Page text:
Blockchain, the technology behind Bitcoin’s public ledger, is one of the hottest topics in fintech, and one of the technology’s biggest fans are banks.
“You see these banks that really get excited about blockchain and fintech,” says Zennon Kapron, the founder of Kapronasia, a research and consulting firm that focuses on Asia’s financial industry.
“At some point over the next year, banks are going to wake up and realize that blockchain is a great, sexy technology for a problem that doesn’t exist,” he says.
At TechCrunch Shanghai on Monday, Mr. Kapron and Bobby Lee, the founder of BTCC, one of China’s first bitcoin exchanges, discussed the future of Bitcoin and blockchain technology. According to a report by KPMG and CB Insights, venture capital investments in Bitcoin and blockchain-related startups rose from $3 million in 2011 to $474 million in 2015. Though blockchain technology was originally developed for Bitcoin, the technology is applicable to other assets as well, from diamonds to stocks.
For banks, blockchain technology has the potential to speed up transaction times, minimize fraud, boost security and transparency, and slash costs. It’s also less risky than adopting a cryptocurrency and betting on the value of Bitcoin. However, so far, blockchain technology has not been widely adopted outside of Bitcoin.
“For there to be a good and suitable blockchain for companies, banks, [and] financial institutions to use, there has to be a very good blockchain that is immutable, global, open source, [and] public,” says Mr. Lee. “Today, there is only one such ledger – it’s called the Bitcoin blockchain.”
One of the core strengths of blockchain technology is the distributed and decentralized nature of its record-keeping. A blockchain is made up of a network of computers or “blocks”, each containing a copy of the whole ledger. Thus, safeguarding against unscrupulous attempts to rewrite or alter parts of the ledger depends on how large and distributed the blockchain is. For banks or startups that want to create smaller or private blockchains, many of the benefits of the technology could be lost.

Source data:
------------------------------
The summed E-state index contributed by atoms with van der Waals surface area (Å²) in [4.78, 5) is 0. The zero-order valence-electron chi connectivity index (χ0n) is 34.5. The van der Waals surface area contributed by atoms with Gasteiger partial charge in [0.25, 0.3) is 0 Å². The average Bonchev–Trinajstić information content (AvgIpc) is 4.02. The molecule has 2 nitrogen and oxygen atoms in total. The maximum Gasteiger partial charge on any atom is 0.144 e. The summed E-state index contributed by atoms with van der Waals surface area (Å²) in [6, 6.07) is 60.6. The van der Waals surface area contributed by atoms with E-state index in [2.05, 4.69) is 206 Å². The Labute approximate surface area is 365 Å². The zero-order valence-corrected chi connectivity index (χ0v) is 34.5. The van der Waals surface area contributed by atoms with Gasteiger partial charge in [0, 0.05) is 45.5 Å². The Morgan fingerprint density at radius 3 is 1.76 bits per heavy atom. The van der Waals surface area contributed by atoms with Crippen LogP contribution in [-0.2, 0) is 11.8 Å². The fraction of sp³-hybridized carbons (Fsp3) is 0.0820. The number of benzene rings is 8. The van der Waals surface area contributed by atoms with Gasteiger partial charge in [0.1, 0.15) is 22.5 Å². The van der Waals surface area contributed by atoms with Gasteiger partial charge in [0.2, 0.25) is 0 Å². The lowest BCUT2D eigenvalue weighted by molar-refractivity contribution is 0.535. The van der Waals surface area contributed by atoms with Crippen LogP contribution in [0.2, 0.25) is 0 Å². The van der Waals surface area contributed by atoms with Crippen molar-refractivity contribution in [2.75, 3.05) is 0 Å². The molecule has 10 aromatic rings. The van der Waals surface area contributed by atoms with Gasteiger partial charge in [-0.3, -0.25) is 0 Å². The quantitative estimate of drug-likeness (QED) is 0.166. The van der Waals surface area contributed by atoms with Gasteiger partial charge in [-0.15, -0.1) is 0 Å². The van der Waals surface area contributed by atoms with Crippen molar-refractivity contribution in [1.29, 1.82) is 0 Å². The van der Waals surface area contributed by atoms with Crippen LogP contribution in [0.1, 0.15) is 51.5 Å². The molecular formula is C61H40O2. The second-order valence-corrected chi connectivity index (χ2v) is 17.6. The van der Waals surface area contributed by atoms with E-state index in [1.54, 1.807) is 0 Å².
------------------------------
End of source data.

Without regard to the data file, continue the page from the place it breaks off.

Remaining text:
“A lot of the things that blockchain was designed to solve, those aren’t benefits of these smaller, private blockchains,” he says. “If you have five banks using one blockchain…how secure is that blockchain? How much do you trust those other players that are there?”
The enthusiasm behind blockchain technology from financial institutions is part of a rising interest in fintech in general, as banks grapple with disruptive fintech startups in mobile payments, P2P lending, and more. Many banks, such as Standard Chartered, have taken the approach of partnering or investing in fintech startups, many of which target financial institutions as their customers and clients, not necessarily their competitors.
However, financial regulations and policies will shape and can make-or-break the future of many fintech applications, such as Bitcoin. At the end of 2013, the Chinese government cracked down on Bitcoin, prohibiting banks and payment companies from dealing with the cryptocurrency. Still, the regulations left room for optimism as individuals were still allowed to sell and and buy Bitcoins. As regulations around blockchain continue to develop, how banks and startups will implement blockchain for their own purposes remains to be seen.
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